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Fireworks have held a deep fascination since their discovery in ancient China several hundred years ago and from their conflict led creation to their use for celebration purposes today, they have come a very long way.

The basic ingredients of fireworks, even in the very first instance in Ancient Liuyang, have pretty much stayed the same. History says that a cook happened to inadvertently mix sulfur, charcoal, and saltpetre and as it burned, it created a small explosion. 

Once the Italian explorer Marco Polo visited China, he brought back the gunpowder, and then the addition of colours and effects really got started. They started to experiment with loads of different chemicals, metals, and salts and created the first ‘aerial shells’ which was the start of display fireworks and of course just how beautiful they really can be. By the 1700’s, fireworks were being widely used, and they had cottoned onto the idea of adding metal bits to create sparks, crackles, colours, and glittering effects.

Today, fireworks are created using 75% Potassium Nitrate, 15% Charcoal, and 10% Sulfur whereas Flash Powder, which is a little more powerful and is used in CAT 3 consumer display fireworks. The compound is 50% Potassium Nitrate, 30% Aluminium Powder, and 20% Sulfur. This simply offers a little brighter burn as aluminium burns white/silver.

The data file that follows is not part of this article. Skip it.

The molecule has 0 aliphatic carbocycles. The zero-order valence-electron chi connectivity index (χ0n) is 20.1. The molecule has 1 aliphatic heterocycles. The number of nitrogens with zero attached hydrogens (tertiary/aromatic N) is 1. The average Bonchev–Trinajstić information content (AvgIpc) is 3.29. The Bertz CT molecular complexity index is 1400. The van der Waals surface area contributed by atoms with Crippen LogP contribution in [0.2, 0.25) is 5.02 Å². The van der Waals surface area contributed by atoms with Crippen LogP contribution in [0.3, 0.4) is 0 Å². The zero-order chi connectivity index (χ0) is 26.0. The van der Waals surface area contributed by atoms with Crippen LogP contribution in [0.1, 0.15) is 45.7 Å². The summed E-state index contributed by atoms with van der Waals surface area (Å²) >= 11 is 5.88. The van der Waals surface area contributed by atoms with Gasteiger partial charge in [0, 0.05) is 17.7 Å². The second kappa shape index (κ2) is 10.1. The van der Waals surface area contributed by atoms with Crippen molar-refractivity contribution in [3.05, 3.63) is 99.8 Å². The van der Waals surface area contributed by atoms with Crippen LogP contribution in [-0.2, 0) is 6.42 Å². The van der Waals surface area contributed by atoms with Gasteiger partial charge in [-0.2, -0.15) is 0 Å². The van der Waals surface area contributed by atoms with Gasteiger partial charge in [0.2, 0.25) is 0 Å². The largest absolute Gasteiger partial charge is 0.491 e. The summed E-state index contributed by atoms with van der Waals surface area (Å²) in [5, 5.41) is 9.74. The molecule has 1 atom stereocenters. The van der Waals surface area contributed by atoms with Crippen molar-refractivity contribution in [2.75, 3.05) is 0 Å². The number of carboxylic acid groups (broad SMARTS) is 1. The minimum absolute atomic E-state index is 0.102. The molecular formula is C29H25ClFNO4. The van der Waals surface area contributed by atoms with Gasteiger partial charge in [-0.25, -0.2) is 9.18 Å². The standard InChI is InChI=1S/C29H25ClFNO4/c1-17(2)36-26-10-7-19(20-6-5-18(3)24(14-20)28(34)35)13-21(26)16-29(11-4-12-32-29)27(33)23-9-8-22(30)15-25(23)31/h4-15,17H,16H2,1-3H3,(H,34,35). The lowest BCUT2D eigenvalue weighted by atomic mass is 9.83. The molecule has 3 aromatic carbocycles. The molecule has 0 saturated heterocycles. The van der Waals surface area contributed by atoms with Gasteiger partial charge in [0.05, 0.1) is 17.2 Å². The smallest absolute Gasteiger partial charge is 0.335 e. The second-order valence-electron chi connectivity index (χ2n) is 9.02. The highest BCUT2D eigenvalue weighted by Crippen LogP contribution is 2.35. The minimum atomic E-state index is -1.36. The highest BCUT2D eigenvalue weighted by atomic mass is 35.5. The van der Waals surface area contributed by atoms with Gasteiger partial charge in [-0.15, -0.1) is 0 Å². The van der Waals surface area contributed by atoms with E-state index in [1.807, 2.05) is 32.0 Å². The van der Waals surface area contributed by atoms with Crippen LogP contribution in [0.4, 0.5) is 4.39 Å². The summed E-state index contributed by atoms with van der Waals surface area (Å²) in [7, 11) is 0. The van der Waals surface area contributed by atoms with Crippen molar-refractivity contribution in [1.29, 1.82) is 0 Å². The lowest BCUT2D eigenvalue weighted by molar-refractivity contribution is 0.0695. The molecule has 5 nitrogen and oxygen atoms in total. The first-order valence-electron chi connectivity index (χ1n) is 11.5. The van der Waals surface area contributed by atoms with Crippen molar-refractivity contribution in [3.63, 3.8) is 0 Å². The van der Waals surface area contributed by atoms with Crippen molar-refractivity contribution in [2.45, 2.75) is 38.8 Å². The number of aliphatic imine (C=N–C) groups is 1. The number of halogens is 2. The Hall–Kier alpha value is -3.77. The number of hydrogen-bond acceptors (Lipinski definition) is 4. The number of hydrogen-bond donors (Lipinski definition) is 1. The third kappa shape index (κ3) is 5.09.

Although this is the explosive compound, the colours and effects themselves are created by chemicals and metal salts, depending on the hues they wish to make.

Here are a few examples:

BLUE -  Copper (Cu)  - Copper can be used to create blue or some shades of green

GREEN – Barium (Ba) – It creates green, but it also acts as a stabiliser for some other colours

GOLD – Iron (Fe) – Iron and carbon together create a rich deep golden colour

INDIGO (DARK BLUE) – Cesium (Cs)

ORANGE – Calcium (Ca20)

RED – Strontium (Sr) – is widely mixed to create other colours in the red range including Purple

SILVER -  Titanium (Ti) – creates a bright silver

YELLOW – Sodium (Sr)

WHITE – Magnesium (Mg)

Equally important are the effects which can be chemical compounds/differing venting on the tubes (all barrages/cakes are created using several roman candle type tubes, linked together by fusing) which give us the familiar screeches, whistles, pops and crackles we know and love.



When it comes to whistle mix, Sodium Benzoate or Potassium Benzoate and Potassium Perchlorate will make the composition to make this sound. When pressed into an open-ended tube and ignited the composition resonates as it burns to create the whistle we all know and love.

So, there you have the colours, effects, and sounds of fireworks.

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